In the initial years of the genre, Pettie says, people would simply put on makeup in front of the camera. Soon after, the videos evolved to what is seen today—content creators getting glammed up while talking to their followers about whatever's on their minds.

It experienced another revival in recent years with the popularity of short-form video, TikTok's bread-and-butter—which was cloned by YouTube and Instagram in the form of Shorts and Reels, respectively.

The genre is being adopted by up-and-coming creators who might be uncomfortable sharing a story in a video without doing anything else, says Nicla Bartoli, the vice president of sales at Influencer Marketing Factory. Adding activities has the tendency to make content feel less heavy and more inviting, especially to viewers who've never come across the creator but are interested in what they're doing.

Because users also tend to scroll quickly on TikTok, creators must capture a viewer's attention right away before they move on to the next thing on their "For You" page. More engagement means more popularity, which typically leads to partnerships with companies eager to pay influencers through brand deals or other means.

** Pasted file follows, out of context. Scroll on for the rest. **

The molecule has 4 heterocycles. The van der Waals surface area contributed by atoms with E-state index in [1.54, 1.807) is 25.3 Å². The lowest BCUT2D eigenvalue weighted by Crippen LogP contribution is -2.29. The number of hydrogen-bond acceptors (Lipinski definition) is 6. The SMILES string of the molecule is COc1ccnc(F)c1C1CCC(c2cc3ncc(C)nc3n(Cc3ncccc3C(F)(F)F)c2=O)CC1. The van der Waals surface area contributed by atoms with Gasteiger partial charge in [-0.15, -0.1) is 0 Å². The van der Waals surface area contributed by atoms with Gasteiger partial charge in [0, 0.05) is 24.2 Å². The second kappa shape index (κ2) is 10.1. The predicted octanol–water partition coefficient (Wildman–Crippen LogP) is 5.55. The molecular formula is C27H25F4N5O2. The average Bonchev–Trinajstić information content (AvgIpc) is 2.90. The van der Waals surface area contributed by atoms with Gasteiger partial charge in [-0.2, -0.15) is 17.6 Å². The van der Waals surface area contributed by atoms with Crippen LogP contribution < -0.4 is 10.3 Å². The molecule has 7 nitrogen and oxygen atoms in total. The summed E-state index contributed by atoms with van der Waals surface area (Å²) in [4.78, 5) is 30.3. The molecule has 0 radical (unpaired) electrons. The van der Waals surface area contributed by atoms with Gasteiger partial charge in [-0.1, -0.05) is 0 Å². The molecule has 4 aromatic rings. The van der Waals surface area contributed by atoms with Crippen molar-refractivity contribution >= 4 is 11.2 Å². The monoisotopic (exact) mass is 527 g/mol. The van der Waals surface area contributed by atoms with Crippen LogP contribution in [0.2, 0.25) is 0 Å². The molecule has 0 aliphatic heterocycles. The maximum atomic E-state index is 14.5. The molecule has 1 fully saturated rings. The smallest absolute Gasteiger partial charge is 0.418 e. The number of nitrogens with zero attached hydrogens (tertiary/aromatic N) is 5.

"The level of compelling stories has been increasing a lot," says Bartoli, whose company connects influencers with brands who want to partner with them to promote products. "It can be because it's more crowded. You need to step up the game, so to speak."

Get ready for emerging personalities

One of the most-known influencers in this arena is 22-year-old Alix Earle, who shares her experiences with struggles like acne, an and panic attacks as well as lighthearted episodes about nights out with friends. She has nearly 6 million followers on TikTok.

Alisha Rei, 18, who lives in Toronto and models, says she wants to create viral social media content to help her build her following and, in turn, her modeling career. She says her friends told her to make Get Ready with Me videos because they tend to be popular.

Because of modeling events, Rei says she'd missed some shifts at her part-time job working at a mall shoe store. So she decided to make a "get ready with me to get fired" video while doing her makeup before she went back for another shift. The video was tagged #pleasedontbelikeme.